Background Foot involvement happens early in RA patients and situation becomes ugly and painful rather very fast. There is a blank gap between starting of foot involvement and the time where patient needs surgical intervention for correcting the damages done by RA. No guideline exists for determining when and what we can do in these patients to detect and prevent the changes or at least reduce their damages.(1)
Objectives 1. Evaluating foot pressure changes by pedobaroghy:
comparing maximum force/peak pressure distributed in different regions of foot between RA patients and healthy individuals.
comparing maximum force/peak pressure distributed in different regions of foot between men and women.
determining effects of aging on maximum force/peak pressureby comparing them between two age groups.
determining effects of duration of RA on force/peak pressure in RA patients.
2. Evaluating radiologic findings in symptomatic RA patients and comparing them with pedobarographic findings.
3. Evaluating and comparing quality of life in RA patients and healthy individuals with SF36 questionnaire.
Methods 90 RA patients and 45 healthy individuals were chosen and entered this research. Patients divided into two groups: 45 patients without any previous foot symptoms, 45 with foot symptoms. All these groups underwent dynamic pedobarography with Novel emed pedobargraphy.
We took foot and ankle X-rays for symptomatic group.
Based on Larsen score, symptomatic patients were divided into individuals with and without radiologic changes.
Results There was a significant difference in total maximum force between patients and healthy individuals; healthy individuals had lesser amount of maximum force in different parts of their feet compared to RA patients.
Fore foot region endured the most amount of maximum force and pressure in all three groups with no significant difference between groups.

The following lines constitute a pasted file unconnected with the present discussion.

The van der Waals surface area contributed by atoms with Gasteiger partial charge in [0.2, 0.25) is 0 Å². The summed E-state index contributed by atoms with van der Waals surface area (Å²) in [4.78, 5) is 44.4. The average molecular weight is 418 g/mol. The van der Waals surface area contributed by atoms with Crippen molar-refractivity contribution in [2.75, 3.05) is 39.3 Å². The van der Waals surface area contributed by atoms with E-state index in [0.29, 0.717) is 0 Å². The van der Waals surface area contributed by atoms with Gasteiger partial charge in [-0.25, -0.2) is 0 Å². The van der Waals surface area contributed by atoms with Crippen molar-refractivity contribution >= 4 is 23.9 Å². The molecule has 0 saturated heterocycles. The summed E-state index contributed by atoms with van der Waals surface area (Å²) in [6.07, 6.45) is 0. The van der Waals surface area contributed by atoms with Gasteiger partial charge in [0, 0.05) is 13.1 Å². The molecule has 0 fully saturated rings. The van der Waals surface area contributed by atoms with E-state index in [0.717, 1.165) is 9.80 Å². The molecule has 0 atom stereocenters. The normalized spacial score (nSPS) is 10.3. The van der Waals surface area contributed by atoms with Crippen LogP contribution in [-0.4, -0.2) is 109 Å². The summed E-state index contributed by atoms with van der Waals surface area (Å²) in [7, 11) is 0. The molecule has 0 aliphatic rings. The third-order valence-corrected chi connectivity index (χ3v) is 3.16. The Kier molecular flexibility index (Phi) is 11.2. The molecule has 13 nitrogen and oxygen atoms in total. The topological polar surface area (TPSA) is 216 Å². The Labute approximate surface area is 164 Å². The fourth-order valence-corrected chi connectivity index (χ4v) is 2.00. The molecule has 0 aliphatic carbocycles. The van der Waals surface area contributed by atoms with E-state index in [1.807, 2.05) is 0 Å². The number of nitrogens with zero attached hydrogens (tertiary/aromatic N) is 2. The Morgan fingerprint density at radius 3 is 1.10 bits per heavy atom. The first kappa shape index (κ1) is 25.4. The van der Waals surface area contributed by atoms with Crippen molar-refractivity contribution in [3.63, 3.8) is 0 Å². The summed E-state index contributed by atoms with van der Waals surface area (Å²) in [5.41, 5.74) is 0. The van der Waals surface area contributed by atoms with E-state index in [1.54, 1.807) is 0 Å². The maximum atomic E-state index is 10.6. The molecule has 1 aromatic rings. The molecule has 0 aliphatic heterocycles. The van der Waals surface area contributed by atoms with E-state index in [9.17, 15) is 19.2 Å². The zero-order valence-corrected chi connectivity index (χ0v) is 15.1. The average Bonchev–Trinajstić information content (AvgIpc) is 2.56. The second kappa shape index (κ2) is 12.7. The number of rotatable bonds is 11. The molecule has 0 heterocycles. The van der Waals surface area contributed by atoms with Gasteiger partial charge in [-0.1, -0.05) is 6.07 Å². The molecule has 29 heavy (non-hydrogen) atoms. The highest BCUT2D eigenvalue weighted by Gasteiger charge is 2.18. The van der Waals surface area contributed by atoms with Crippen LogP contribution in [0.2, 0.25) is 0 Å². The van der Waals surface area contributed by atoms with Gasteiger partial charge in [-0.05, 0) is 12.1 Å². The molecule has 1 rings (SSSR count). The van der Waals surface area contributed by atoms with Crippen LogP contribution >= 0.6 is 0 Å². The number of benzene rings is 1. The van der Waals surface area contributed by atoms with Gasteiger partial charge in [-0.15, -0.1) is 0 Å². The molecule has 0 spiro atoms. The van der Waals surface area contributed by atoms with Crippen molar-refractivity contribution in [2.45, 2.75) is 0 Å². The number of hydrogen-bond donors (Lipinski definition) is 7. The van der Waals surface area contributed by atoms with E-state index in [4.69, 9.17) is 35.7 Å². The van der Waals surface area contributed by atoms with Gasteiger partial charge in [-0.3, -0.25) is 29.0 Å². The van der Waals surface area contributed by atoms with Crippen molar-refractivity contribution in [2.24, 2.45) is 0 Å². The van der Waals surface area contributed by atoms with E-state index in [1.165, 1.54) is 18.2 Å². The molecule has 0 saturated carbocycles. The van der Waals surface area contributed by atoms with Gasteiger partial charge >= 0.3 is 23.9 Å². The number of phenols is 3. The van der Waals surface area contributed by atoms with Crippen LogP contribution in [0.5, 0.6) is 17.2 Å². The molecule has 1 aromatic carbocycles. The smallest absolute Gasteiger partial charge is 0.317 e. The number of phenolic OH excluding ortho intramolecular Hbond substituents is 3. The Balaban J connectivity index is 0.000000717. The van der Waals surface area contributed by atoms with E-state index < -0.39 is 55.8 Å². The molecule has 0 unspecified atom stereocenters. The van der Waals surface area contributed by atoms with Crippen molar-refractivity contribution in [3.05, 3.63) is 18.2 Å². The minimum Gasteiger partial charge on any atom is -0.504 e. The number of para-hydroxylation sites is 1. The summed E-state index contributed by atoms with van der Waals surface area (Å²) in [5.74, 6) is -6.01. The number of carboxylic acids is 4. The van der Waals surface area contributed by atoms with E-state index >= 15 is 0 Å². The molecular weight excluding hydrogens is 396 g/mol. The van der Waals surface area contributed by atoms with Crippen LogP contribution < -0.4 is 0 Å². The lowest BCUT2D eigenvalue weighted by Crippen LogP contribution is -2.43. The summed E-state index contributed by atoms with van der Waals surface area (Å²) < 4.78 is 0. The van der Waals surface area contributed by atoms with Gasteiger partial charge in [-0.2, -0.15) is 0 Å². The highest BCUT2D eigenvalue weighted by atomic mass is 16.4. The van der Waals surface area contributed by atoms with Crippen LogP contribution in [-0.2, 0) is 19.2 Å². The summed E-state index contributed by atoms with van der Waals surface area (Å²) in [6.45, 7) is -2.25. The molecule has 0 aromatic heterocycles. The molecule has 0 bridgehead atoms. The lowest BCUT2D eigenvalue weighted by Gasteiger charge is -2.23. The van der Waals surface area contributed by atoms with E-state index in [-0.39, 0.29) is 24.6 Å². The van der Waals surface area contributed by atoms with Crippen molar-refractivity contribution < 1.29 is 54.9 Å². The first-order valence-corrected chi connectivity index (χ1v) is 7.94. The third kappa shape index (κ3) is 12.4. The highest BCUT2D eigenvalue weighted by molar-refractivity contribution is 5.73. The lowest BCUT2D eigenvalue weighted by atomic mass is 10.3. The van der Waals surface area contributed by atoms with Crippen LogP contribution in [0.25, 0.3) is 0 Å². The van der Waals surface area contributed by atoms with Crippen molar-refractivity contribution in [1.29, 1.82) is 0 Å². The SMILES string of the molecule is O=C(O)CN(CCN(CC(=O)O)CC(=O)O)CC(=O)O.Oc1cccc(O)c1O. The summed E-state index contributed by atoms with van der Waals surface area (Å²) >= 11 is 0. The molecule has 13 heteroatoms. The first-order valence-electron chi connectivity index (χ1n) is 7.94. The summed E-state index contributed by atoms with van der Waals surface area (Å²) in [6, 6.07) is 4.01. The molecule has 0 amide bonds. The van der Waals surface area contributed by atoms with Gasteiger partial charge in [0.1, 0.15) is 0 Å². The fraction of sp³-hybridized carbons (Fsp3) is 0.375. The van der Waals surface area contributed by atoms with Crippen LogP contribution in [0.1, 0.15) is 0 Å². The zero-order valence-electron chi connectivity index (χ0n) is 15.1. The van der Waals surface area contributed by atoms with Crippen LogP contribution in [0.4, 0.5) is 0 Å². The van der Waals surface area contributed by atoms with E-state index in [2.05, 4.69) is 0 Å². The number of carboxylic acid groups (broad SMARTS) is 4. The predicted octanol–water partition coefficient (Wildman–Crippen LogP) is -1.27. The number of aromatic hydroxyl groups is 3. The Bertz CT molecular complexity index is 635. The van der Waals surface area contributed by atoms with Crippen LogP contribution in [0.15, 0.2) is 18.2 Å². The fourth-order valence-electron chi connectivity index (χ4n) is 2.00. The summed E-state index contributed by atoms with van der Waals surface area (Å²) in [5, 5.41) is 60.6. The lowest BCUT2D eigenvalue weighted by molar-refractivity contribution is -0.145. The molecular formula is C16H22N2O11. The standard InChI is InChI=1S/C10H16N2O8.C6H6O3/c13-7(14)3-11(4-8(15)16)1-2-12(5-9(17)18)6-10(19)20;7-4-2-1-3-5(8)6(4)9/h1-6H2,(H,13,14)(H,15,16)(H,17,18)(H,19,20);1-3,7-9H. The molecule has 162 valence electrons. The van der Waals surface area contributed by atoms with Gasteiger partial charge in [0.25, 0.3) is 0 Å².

RA patients both symptomatic and asymptomatic had more force and pressure upon their midfoot regions compared to the healthy group p-value:.000.
Since we excluded patients with severe deformities and those who couldn't walk alone from the study, and our cases were relatively in early stages of disease, we didn't find any significant difference in pressure or force between symptomatic patients with and without radiographic findings. This can be explained by the fact that foot pressure alteration detectable in pedobarography is already begun in all patients with foot symptoms but radiologically evident pathologies had not happened yet.
Conclusions RA has considerable effect on patients' feet along with other physical and mental issues. While conventional radiologic methods has a limited eficacy in predicting and diagnosing the pathologic changes in foot region, pedobarography can easily shows these changes in foot pressure values and can be used to detect RA patients that need simple interventions like using proper insoles to prevent surgical interventions
Schmiegel A, Rosenbaum D, Schorat A, Hilker A, Gaubitz M. Assessment of foot impairment in rheumatoid arthritis patients by dynamic pedobarography. Gait & posture. 2008;27(1):110–4.
Disclosure of Interest None declared
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